A few thoughts about one of my favorite children’s authors. I first met Shutta at a writing conference, my first one in fact. I was sitting at a big round table and someone beholding a contagious smile sat down next to me. And then, the table was full. Chuckle!
It is my privilege to dedicate this next blog post to one of the most intriguing, inspiring, and gifted writers I know, Shutta Crum.
Michelle Bradford: How has your environment & upbringing colored your writing?
Shutta Crum: When I was growing up we could not afford many books. So we had only a few in the house, and the Golden Book Encyclopedia. (Which Mom got one volume at a time from the local grocery store. I adored them.) Getting my hands on books was a big deal. There was no public library in our neck of the woods. But we lived next door to the elementary school and its library was open all summer. I read almost every book in the library—which, at the time, I thought was so big. It is now a janitor’s closet! I also borrowed books from a neighbor lady who had the whole set of Zane Grey books with their gorgeous covers. So books were valued in our family.
Also, I come from an oral storytelling tradition. Born in the southeastern mountains of Kentucky my relatives were all what is known as “big talkers.” They could really tell whoppers, and it was so much fun! In fact, no matter your age, if you had a good tale to tell you got the stage. I became addicted. My father was the baby of twelve. (Nine made it through to adulthood.) But in order to be noticed he had to talk. And he was one of the best talkers. I remember clinging to his tall legs and listening, with my eyes wide, at some wild tales from those dark hollers.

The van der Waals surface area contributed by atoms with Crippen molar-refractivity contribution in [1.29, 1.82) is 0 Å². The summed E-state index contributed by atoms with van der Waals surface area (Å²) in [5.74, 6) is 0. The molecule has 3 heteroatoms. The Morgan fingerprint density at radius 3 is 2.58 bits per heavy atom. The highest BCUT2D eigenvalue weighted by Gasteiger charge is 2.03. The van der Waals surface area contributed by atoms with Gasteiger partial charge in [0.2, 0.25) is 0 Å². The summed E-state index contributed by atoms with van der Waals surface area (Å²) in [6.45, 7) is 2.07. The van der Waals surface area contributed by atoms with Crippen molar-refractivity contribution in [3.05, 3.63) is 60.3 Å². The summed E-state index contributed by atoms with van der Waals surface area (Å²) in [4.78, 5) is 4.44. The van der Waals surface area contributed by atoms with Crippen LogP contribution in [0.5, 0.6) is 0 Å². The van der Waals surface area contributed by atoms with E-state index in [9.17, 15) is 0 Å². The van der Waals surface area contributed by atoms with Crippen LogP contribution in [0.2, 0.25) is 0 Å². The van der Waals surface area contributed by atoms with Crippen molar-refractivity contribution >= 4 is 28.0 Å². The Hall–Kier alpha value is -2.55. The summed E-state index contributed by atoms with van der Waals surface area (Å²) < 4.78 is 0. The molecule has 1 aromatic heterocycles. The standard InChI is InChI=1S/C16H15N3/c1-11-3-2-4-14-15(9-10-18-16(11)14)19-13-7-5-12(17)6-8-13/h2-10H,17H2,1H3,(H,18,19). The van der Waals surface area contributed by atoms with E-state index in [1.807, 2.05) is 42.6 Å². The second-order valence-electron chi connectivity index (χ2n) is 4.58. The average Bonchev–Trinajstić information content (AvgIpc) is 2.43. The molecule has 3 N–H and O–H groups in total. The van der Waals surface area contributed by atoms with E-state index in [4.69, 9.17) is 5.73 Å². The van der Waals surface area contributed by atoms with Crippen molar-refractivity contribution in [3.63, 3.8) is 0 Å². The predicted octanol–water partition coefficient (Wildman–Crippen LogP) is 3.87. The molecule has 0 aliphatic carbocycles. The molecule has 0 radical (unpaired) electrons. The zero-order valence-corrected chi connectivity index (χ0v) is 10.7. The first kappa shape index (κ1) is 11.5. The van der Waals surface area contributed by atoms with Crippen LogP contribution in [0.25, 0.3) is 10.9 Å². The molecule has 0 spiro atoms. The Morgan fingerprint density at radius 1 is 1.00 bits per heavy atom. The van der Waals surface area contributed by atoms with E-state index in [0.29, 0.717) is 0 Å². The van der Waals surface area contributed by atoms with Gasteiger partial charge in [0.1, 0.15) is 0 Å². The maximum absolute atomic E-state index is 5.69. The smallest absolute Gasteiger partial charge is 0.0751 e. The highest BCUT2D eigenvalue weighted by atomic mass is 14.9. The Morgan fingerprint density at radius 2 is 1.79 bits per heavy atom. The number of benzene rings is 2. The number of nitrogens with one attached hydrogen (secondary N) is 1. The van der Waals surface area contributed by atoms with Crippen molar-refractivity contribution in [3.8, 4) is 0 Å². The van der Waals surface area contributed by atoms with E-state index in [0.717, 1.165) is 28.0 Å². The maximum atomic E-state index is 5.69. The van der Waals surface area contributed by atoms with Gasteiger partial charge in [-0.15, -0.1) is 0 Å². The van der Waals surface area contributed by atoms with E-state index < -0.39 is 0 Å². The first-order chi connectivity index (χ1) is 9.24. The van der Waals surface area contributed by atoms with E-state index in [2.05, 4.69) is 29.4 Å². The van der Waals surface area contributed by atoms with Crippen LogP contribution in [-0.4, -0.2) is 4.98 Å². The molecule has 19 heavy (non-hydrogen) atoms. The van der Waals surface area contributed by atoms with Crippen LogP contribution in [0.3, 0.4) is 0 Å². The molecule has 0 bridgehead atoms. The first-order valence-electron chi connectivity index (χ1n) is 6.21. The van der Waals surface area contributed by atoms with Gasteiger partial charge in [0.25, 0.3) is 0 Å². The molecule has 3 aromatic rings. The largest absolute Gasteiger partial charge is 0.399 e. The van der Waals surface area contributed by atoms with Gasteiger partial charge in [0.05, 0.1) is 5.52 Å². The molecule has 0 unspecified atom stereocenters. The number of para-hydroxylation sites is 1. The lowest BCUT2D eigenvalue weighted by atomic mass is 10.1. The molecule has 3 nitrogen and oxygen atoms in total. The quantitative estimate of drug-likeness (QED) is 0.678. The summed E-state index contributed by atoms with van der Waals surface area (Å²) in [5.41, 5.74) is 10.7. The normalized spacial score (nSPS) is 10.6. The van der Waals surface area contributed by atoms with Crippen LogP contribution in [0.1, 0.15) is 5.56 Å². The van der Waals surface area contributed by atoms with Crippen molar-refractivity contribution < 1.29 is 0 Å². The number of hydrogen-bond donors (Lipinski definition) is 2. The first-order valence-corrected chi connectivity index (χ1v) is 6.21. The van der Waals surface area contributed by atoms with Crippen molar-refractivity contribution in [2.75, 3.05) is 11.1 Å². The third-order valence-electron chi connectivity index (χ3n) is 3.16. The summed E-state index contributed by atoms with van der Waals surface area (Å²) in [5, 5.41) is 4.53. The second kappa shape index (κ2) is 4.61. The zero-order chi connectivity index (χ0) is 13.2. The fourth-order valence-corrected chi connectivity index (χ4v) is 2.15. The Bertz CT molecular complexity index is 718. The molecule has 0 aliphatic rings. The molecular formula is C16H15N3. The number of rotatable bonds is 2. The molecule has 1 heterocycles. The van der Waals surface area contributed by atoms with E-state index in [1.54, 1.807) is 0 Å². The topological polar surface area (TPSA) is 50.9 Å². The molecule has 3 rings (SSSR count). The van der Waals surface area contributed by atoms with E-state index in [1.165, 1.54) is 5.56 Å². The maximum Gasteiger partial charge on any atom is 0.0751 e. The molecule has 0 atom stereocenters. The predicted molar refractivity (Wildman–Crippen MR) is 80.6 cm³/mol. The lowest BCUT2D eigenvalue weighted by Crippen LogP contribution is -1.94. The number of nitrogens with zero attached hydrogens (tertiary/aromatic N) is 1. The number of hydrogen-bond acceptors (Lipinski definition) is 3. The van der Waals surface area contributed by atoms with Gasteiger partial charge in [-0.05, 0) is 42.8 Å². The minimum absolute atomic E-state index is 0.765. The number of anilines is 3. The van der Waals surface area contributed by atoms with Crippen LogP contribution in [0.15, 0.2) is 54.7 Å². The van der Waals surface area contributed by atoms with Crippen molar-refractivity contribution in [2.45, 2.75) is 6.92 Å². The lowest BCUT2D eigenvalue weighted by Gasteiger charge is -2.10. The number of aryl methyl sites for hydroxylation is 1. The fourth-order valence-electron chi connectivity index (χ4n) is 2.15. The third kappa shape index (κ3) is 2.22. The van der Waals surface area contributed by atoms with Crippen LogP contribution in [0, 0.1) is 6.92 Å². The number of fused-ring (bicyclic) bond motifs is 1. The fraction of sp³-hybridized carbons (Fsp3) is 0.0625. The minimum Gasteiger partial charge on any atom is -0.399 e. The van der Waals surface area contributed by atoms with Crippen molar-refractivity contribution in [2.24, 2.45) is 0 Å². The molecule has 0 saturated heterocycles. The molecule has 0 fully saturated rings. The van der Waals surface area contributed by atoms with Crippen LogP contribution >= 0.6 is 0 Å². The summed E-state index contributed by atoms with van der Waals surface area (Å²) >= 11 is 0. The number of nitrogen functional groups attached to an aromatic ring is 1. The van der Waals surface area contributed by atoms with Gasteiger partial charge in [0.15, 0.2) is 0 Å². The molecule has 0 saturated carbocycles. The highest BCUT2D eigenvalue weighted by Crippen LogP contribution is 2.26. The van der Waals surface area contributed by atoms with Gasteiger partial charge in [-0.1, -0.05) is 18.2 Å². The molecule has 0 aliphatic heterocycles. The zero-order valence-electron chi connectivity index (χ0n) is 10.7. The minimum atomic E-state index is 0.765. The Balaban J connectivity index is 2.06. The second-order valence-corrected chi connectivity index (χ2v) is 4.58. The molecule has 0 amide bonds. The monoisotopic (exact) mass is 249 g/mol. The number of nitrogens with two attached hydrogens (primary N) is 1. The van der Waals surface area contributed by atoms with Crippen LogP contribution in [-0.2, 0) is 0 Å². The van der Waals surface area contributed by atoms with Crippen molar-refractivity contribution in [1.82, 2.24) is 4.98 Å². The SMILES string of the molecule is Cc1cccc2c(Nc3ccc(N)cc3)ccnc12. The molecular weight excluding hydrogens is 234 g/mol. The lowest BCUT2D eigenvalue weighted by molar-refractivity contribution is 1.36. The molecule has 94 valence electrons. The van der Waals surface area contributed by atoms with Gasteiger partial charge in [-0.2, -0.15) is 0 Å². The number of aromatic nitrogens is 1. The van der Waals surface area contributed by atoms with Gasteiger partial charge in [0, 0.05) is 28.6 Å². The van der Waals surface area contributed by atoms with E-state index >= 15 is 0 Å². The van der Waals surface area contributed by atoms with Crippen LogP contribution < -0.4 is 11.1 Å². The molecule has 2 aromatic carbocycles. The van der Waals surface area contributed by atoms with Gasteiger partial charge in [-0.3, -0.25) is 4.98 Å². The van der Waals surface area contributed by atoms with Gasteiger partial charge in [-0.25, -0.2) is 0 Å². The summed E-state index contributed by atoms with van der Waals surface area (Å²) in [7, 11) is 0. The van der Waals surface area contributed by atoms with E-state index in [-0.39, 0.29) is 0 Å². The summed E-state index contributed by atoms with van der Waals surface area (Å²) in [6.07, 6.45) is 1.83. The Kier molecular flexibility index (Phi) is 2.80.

Much later, I learned that my father was functionally illiterate. Having only attended school until about grade 4 or 5—and then, only when the weather was bad, because otherwise he would be working the farm—he could make out a few things with the help of pictures. I came to learn that this was why education was so important to both my father and my mother. We were never allowed to miss a day of school. And Dad often made us read our homework out loud so he could “check it. He was always proud of my reading, and liked seeing me with a book in my hands.
Before he died in 2008 I found him one morning with one of my picture books. He’d “read” it with the help of the illustrations. He put his arm around me and said, “Ya done good.”
With all of this, how could storytelling not be in my blood? My illiterate Dad raised a reader, and a writer, as well. I think Dad was the one that “did good.”